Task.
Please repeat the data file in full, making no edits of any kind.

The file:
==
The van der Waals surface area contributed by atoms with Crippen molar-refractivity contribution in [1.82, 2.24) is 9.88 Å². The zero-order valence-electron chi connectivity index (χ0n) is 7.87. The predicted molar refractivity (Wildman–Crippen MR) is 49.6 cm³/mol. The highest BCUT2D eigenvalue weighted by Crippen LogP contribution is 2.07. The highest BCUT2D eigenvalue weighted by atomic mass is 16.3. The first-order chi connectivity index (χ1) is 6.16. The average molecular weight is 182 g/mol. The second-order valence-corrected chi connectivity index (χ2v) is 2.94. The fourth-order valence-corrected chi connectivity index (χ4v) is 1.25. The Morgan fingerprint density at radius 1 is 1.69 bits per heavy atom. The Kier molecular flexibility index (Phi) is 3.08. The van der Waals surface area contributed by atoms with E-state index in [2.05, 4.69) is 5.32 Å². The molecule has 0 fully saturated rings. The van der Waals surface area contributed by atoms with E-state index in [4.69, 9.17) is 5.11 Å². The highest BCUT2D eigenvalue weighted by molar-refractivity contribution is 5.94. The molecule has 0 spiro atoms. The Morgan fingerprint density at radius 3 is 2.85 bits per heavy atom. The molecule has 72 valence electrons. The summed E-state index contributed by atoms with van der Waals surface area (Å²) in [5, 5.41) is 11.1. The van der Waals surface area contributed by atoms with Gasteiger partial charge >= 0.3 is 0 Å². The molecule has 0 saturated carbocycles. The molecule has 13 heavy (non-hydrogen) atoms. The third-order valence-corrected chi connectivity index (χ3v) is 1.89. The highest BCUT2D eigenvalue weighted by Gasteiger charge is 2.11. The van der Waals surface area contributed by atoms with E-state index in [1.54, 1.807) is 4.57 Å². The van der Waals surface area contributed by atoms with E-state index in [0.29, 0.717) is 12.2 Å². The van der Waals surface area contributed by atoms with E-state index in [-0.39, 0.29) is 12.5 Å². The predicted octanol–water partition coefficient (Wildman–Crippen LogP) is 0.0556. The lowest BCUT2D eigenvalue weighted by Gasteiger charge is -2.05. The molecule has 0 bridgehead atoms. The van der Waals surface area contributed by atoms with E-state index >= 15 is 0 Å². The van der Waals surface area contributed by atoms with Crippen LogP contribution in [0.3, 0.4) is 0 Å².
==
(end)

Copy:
The van der Waals surface area contributed by atoms with Crippen molar-refractivity contribution in [1.82, 2.24) is 9.88 Å². The zero-order valence-electron chi connectivity index (χ0n) is 7.87. The predicted molar refractivity (Wildman–Crippen MR) is 49.6 cm³/mol. The highest BCUT2D eigenvalue weighted by Crippen LogP contribution is 2.07. The highest BCUT2D eigenvalue weighted by atomic mass is 16.3. The first-order chi connectivity index (χ1) is 6.16. The average molecular weight is 182 g/mol. The second-order valence-corrected chi connectivity index (χ2v) is 2.94. The fourth-order valence-corrected chi connectivity index (χ4v) is 1.25. The Morgan fingerprint density at radius 1 is 1.69 bits per heavy atom. The Kier molecular flexibility index (Phi) is 3.08. The van der Waals surface area contributed by atoms with E-state index in [2.05, 4.69) is 5.32 Å². The molecule has 0 fully saturated rings. The van der Waals surface area contributed by atoms with E-state index in [4.69, 9.17) is 5.11 Å². The highest BCUT2D eigenvalue weighted by molar-refractivity contribution is 5.94. The molecule has 0 spiro atoms. The Morgan fingerprint density at radius 3 is 2.85 bits per heavy atom. The molecule has 72 valence electrons. The summed E-state index contributed by atoms with van der Waals surface area (Å²) in [5, 5.41) is 11.1. The van der Waals surface area contributed by atoms with Gasteiger partial charge >= 0.3 is 0 Å². The molecule has 0 saturated carbocycles. The molecule has 13 heavy (non-hydrogen) atoms. The third-order valence-corrected chi connectivity index (χ3v) is 1.89. The highest BCUT2D eigenvalue weighted by Gasteiger charge is 2.11. The van der Waals surface area contributed by atoms with E-state index in [1.54, 1.807) is 4.57 Å². The van der Waals surface area contributed by atoms with E-state index in [0.29, 0.717) is 12.2 Å². The van der Waals surface area contributed by atoms with E-state index in [-0.39, 0.29) is 12.5 Å². The predicted octanol–water partition coefficient (Wildman–Crippen LogP) is 0.0556. The lowest BCUT2D eigenvalue weighted by Gasteiger charge is -2.05. The molecule has 0 bridgehead atoms. The van der Waals surface area contributed by atoms with E-state index >= 15 is 0 Å². The van der Waals surface area contributed by atoms with Crippen LogP contribution in [0.3, 0.4) is 0 Å².